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Previous Challenge Entry (Level 4 – Masters)
Topic: Blue (10/08/09)

TITLE: Faded Navy Blue
By Betty Castleberry
10/13/09


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The dwelling stood at the edge of the swamp behind two big cypress trees. Its rough hewn lumber, once painted navy blue, had long ago weathered to a silvery gray.

The front door opened and a bent, elderly lady appeared. She pushed her tongue into her cheek as she looked around, temporarily erasing the wrinkles her eighty three years had engraved there. She pitched a bucket of waste water across the porch and onto the sticky black dirt beyond.

To her right, a deer leaped away, startled by the sudden presence of a human. A slow smile spread across the old woman’s face. “Don’t be scared of me. I’m jest an ole lady.” She cackled at herself and went inside the tiny one room shack.

As was her custom every afternoon, she prayed, then opened her Bible and began reading. When she had finished, she picked up a photo and kissed the handsome image. “Evenin’ Bart.”

The young man in the Navy uniform smiled back at her. She spoke again. “It’s me, Sary. Your sweetheart.” She replaced the photo. “But then who else would it be anyhow? I’m the only one that ever talks to ya.”

Pouring herself the last cup of murky black coffee, she dumped the grounds onto a chipped saucer. “There. All ready to use again tomorrow.” A piece of cheese, the mold cut away from it, completed her meager supper.

She spoke to the man in the photo again. It was the same thing she had said to him for over sixty years, only changing the status of the shack as time went by. “I wish you was here with me. No tellin’ what we coulda done together. We never had a chance to find out, did we, Darlin’? I reckon the Lord needed ya more than I did. You always loved blue, ya did. I got me a little place and painted it blue, just to please ya, Bart. Ya woulda liked it. It used to be just the color of your uniform there, and the trim was a baby blue, jest like your eyes, but it ain’t had no paint on it for some years now. I ain’t been able to take care of it much. My rheumatism is so bad I can’t do much a nothin’ these days.”

The tears came and she wiped them away on the sleeve of her worn shirt. She took her coffee outside and sat on the wobbly steps of her shack. In the distance, she could hear the sounds of the freeway. She sighed. “Didn’t used to be sounds such as that out here. You can hear them eighteen wheelers whinin’ all the way back here now.”

Sary had learned to become fairly self-sufficient, only occasionally venturing out for a few supplies. Once when she had needed some things, she had walked to the freeway looking for a ride into town. A kind lady had picked her up, mildly scolding her for hitchhiking. She had turned down the ten dollars the driver offered, instructing her to give it someone “who really needed it.” The lady asked her to promise she would never hitchhike again, and she hadn’t.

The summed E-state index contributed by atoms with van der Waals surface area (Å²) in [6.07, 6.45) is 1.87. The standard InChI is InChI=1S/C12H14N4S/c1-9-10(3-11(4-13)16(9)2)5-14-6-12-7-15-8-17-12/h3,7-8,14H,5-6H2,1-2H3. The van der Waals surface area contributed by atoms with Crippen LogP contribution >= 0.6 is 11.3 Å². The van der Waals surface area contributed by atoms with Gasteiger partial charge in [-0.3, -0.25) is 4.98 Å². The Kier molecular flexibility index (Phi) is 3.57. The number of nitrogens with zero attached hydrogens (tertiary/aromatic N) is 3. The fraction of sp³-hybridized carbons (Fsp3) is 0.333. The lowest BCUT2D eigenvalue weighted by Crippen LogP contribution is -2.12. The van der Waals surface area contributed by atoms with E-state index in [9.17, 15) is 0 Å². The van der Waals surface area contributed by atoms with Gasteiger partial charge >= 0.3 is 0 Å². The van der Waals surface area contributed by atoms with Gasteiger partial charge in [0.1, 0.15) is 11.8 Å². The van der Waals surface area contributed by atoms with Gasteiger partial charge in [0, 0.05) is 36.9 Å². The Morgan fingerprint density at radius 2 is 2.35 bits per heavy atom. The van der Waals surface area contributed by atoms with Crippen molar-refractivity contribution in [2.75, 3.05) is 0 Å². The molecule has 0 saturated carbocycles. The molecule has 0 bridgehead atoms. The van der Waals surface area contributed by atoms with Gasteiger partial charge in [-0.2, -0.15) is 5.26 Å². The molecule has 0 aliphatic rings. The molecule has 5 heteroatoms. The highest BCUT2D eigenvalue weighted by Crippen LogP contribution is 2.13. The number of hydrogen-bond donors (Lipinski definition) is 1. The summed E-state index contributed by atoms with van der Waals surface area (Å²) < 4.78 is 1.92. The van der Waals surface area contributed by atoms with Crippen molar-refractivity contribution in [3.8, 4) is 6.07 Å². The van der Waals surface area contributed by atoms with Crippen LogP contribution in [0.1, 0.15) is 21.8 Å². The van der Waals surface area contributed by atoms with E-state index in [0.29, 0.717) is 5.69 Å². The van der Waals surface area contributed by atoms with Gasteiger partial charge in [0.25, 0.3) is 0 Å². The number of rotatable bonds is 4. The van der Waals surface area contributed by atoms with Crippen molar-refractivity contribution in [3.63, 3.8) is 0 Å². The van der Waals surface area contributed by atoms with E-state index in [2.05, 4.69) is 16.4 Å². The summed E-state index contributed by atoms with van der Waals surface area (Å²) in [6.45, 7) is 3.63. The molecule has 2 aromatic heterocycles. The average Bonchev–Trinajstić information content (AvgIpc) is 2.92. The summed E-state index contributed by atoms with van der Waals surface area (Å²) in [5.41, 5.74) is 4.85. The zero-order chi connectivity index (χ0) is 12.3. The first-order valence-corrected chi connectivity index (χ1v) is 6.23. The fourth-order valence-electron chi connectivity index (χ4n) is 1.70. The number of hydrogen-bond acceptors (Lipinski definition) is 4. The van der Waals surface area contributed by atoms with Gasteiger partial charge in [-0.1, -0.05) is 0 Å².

Sary shook her head at the memory. “If’n a stranger didn’t kill me, I reckon I’d die walkin’ now-a-days. These brittle ole bones can’t handle much no more.”

Placing a hand on the small of her back, she struggled up off the steps and went back inside. The pain started in her belly and rose up into her chest, then it abated, just as it had been doing for the last several days. The difference was that time it was much more intense and lasted longer. She nodded, knowing what needed to be done. Collecting Bart’s photo and her Bible, she laid down on her bed. She placed them against her chest. The pain started again. Her eyes closed.

Hardly anyone noticed Sary‘s passing. Her niece from Alaska refused to come down and take care of her “crazy" aunt‘s affairs. That is how most people viewed the old woman- crazy, if not downright dangerous. They couldn’t see past her ramshackle cabin and odd habits. Neither could they see the gentle soul who loved the Lord and a certain sailor, all of her life.

Sary did get her final wish. The sheriff found a hand scrawled note in her Bible which read, “Bury me in navy blue.” They did.


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This article has been read 602 times
Member Comments
Member Date
Charla Diehl 10/18/09
This left me feeling sad for Sary--what a lonely, solitary life this sweet woman led.
Mona Purvis10/20/09
WOW. Compelling story of a very strong character whose love was in Heaven awaiting her.
Was she lonely? I don't know. I would love to have known her.

Mona
Dee Yoder 10/20/09
Oh, this lady is precious! So sad, but endearing. I could really see the images you painted in this story.
Ruth Brown 10/20/09
What a bitter-sweet story.
Makes us feel deeply. Well done.
Jan Ackerson 10/21/09
Wonderful character study, Betty! You're SUCH a good writer! I'm always, always staisfied after I read one of your stories.
Kate Oliver Webb10/21/09
A beautiful story! Perhaps Sary was lonely for a while, but I felt she came to terms with it and enjoyed living with the memories of her sweetheart, and the presence of her Lord. Her relatives certainly missed out on knowing a very special lady.
Verna Cole Mitchell 10/22/09
Your characterization is outstanding here. I can just see the old lady...clear into her heart.
Mariane Holbrook10/22/09
It's such a tenderly written piece and you fleshed out Sary enough so I felt I'd known her for years. It's well-written stories like this that fill our library shelves, depicting rural America in such a deeply personal and endearing way. Very good job, my friend!